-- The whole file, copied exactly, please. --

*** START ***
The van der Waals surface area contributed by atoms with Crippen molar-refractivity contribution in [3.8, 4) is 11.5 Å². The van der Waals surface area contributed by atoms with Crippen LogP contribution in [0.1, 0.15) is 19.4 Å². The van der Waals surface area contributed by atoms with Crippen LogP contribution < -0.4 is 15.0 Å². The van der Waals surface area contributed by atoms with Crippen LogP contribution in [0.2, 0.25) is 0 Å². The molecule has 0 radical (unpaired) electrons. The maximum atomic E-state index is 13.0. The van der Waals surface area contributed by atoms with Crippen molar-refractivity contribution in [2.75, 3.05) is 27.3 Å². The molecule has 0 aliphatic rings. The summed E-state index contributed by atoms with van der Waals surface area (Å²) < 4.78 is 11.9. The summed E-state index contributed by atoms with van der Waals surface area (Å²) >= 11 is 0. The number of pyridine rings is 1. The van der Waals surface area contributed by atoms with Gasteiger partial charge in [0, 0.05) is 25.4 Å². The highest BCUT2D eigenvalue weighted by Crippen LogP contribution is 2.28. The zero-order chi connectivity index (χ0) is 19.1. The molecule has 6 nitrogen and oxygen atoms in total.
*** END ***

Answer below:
The van der Waals surface area contributed by atoms with Crippen molar-refractivity contribution in [3.8, 4) is 11.5 Å². The van der Waals surface area contributed by atoms with Crippen LogP contribution in [0.1, 0.15) is 19.4 Å². The van der Waals surface area contributed by atoms with Crippen LogP contribution < -0.4 is 15.0 Å². The van der Waals surface area contributed by atoms with Crippen LogP contribution in [0.2, 0.25) is 0 Å². The molecule has 0 radical (unpaired) electrons. The maximum atomic E-state index is 13.0. The van der Waals surface area contributed by atoms with Crippen molar-refractivity contribution in [2.75, 3.05) is 27.3 Å². The molecule has 0 aliphatic rings. The summed E-state index contributed by atoms with van der Waals surface area (Å²) < 4.78 is 11.9. The summed E-state index contributed by atoms with van der Waals surface area (Å²) >= 11 is 0. The number of pyridine rings is 1. The van der Waals surface area contributed by atoms with Gasteiger partial charge in [0, 0.05) is 25.4 Å². The highest BCUT2D eigenvalue weighted by Crippen LogP contribution is 2.28. The zero-order chi connectivity index (χ0) is 19.1. The molecule has 6 nitrogen and oxygen atoms in total.